Tallow has traditionally been used for cooking and in body care products for years. There are good reasons, so let’s see if we can keep it that way.
Cooking with tallow:
Tallow is a natural fat and is amazing for cooking, especially when obtained from healthy animals. Tallow does not contain all the polysaturated omega-6 fats found in highly processed fats such as canola, corn, soybean, and other vegetable oils. Highly processed oils have been shown to be associated with inflammatory diseases, which include heart disease, obesity, IBS, and diabetes.
So, try this saturated fat in your next meal and see how you feel. Solid (saturated) fats are ideal for cooking because they have a high smoke point and are stable at high temperatures.
Tallow in body care products:
Tallow closely resembles our skin (containing about 50% saturated fat), which allows it to be easily absorbed by our bodies. Properly raised, grass-fed cows will provide tallow that contains vitamins A, D, E, and K, as well as palmitoleic and conjugated linoleic acids, which are all things your skin needs. Another perk to tallow is that it is really stable at room temperature due to it’s high percentage of saturated fatty acids, so it will not go rancid quickly.
And since we’re on the subject of fats, here are some healthy ones along with their best uses:
- Tallow, great for cooking
- Lard, great for cooking
- Coconut oil, great for cooking
- Grass-fed butter, great for cooking
- Ghee, great for cooking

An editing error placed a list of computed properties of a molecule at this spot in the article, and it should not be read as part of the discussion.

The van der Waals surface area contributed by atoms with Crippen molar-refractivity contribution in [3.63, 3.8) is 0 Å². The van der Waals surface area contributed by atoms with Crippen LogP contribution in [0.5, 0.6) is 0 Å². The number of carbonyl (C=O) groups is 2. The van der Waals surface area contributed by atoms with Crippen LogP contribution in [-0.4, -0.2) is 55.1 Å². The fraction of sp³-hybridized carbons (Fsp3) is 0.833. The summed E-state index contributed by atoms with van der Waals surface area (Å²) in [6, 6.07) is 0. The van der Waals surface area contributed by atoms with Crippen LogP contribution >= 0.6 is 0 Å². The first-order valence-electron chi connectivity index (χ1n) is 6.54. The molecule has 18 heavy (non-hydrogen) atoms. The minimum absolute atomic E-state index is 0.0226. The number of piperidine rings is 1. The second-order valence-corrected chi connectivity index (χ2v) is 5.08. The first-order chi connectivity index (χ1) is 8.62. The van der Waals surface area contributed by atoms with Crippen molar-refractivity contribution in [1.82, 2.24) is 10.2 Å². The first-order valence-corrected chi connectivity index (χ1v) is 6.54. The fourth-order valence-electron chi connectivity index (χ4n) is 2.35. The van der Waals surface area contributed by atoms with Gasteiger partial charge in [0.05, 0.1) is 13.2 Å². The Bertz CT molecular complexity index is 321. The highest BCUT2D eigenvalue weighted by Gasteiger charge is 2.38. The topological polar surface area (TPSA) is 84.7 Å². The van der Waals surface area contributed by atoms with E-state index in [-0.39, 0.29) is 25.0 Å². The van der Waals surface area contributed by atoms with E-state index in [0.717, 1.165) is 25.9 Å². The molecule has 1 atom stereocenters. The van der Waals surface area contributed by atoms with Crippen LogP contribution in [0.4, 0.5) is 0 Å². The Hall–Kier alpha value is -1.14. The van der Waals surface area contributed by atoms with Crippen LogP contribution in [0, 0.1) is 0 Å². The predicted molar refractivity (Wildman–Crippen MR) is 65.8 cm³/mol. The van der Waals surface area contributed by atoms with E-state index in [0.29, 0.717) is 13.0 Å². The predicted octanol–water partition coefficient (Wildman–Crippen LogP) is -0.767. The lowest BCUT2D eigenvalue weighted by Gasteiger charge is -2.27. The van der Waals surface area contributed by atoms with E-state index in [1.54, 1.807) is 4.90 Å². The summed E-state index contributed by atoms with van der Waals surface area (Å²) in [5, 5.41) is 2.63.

- Olive oil, great for cold preparation/flavoring
- Macadamia Nut Oil, great for cold preparation/flavoring
I have tried both the crock pot and the oven method, and I personally prefer using oven-rendered tallow. It seems to end up lighter in color and cleaner because the bits that don’t render are kept separate from the rendered tallow the entire time.
How to render tallow:
Preheat oven to 220 F.
Find some high quality beef fat (suet) and clean it up by removing any leftover meat (red, dark bits) from the fat. Put the fat chunks in a food processor and process until it is crumbly.
Place the fat in an oven-safe strainer over a pot and melt it in the oven for a couple of hours, checking every so often and stirring the pieces in the strainer. All the fat is rendered when the strainer only contains small dark crispy bits, also known as cracklins. You can snack on the cracklins or feed them to the chickens (which they will undoubtedly love).
Strain the melted fat through a cheesecloth into a heat-proof container (preferably glass) and allow to cool covered at room temperature. When cool, the tallow is stable at room temperature for about a year, though I do refrigerate mine until I use it to make sure it is kept at a consistent safe temperature.
If you’re near Culpeper, VA, consider using fat from one of these local, conscientious farmers:
- Pannills Gate Farm, Culpeper, VA
- Lakota Ranch, Remington, VA
We’re sure there are others, so let us know what you find!comments powered by Disqus